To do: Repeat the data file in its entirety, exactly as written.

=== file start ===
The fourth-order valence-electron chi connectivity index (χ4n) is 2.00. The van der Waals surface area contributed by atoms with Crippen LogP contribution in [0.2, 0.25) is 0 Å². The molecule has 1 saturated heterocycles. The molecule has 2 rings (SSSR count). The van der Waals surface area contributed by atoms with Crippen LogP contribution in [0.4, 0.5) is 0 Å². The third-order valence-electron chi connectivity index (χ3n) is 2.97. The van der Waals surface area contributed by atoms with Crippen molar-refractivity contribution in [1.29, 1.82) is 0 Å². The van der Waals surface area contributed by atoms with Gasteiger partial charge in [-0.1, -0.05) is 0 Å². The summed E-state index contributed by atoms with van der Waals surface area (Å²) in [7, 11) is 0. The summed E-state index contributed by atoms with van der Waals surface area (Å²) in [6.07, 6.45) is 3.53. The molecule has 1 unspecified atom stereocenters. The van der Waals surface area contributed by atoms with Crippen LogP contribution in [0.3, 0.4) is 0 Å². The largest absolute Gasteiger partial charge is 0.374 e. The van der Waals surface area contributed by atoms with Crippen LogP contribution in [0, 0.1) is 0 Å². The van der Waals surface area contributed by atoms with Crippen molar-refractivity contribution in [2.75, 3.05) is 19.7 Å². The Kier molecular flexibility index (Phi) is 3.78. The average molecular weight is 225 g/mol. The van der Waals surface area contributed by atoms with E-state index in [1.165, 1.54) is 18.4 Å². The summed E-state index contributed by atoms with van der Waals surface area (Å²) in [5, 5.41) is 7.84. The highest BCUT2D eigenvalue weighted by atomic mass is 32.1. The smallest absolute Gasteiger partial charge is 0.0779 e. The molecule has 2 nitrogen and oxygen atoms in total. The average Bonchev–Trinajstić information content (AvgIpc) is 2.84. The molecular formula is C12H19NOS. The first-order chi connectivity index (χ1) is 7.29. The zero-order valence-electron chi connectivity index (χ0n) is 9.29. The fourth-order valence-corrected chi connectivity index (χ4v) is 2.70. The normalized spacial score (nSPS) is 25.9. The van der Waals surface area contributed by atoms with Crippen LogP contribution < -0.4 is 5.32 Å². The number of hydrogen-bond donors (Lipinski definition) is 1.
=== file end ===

The fourth-order valence-electron chi connectivity index (χ4n) is 2.00. The van der Waals surface area contributed by atoms with Crippen LogP contribution in [0.2, 0.25) is 0 Å². The molecule has 1 saturated heterocycles. The molecule has 2 rings (SSSR count). The van der Waals surface area contributed by atoms with Crippen LogP contribution in [0.4, 0.5) is 0 Å². The third-order valence-electron chi connectivity index (χ3n) is 2.97. The van der Waals surface area contributed by atoms with Crippen molar-refractivity contribution in [1.29, 1.82) is 0 Å². The van der Waals surface area contributed by atoms with Gasteiger partial charge in [-0.1, -0.05) is 0 Å². The summed E-state index contributed by atoms with van der Waals surface area (Å²) in [7, 11) is 0. The summed E-state index contributed by atoms with van der Waals surface area (Å²) in [6.07, 6.45) is 3.53. The molecule has 1 unspecified atom stereocenters. The van der Waals surface area contributed by atoms with Crippen LogP contribution in [0.3, 0.4) is 0 Å². The largest absolute Gasteiger partial charge is 0.374 e. The van der Waals surface area contributed by atoms with Crippen LogP contribution in [0, 0.1) is 0 Å². The van der Waals surface area contributed by atoms with Crippen molar-refractivity contribution in [2.75, 3.05) is 19.7 Å². The Kier molecular flexibility index (Phi) is 3.78. The average molecular weight is 225 g/mol. The van der Waals surface area contributed by atoms with E-state index in [1.165, 1.54) is 18.4 Å². The summed E-state index contributed by atoms with van der Waals surface area (Å²) in [5, 5.41) is 7.84. The highest BCUT2D eigenvalue weighted by atomic mass is 32.1. The smallest absolute Gasteiger partial charge is 0.0779 e. The molecule has 2 nitrogen and oxygen atoms in total. The average Bonchev–Trinajstić information content (AvgIpc) is 2.84. The molecular formula is C12H19NOS. The first-order chi connectivity index (χ1) is 7.29. The zero-order valence-electron chi connectivity index (χ0n) is 9.29. The fourth-order valence-corrected chi connectivity index (χ4v) is 2.70. The normalized spacial score (nSPS) is 25.9. The van der Waals surface area contributed by atoms with Crippen LogP contribution < -0.4 is 5.32 Å². The number of hydrogen-bond donors (Lipinski definition) is 1.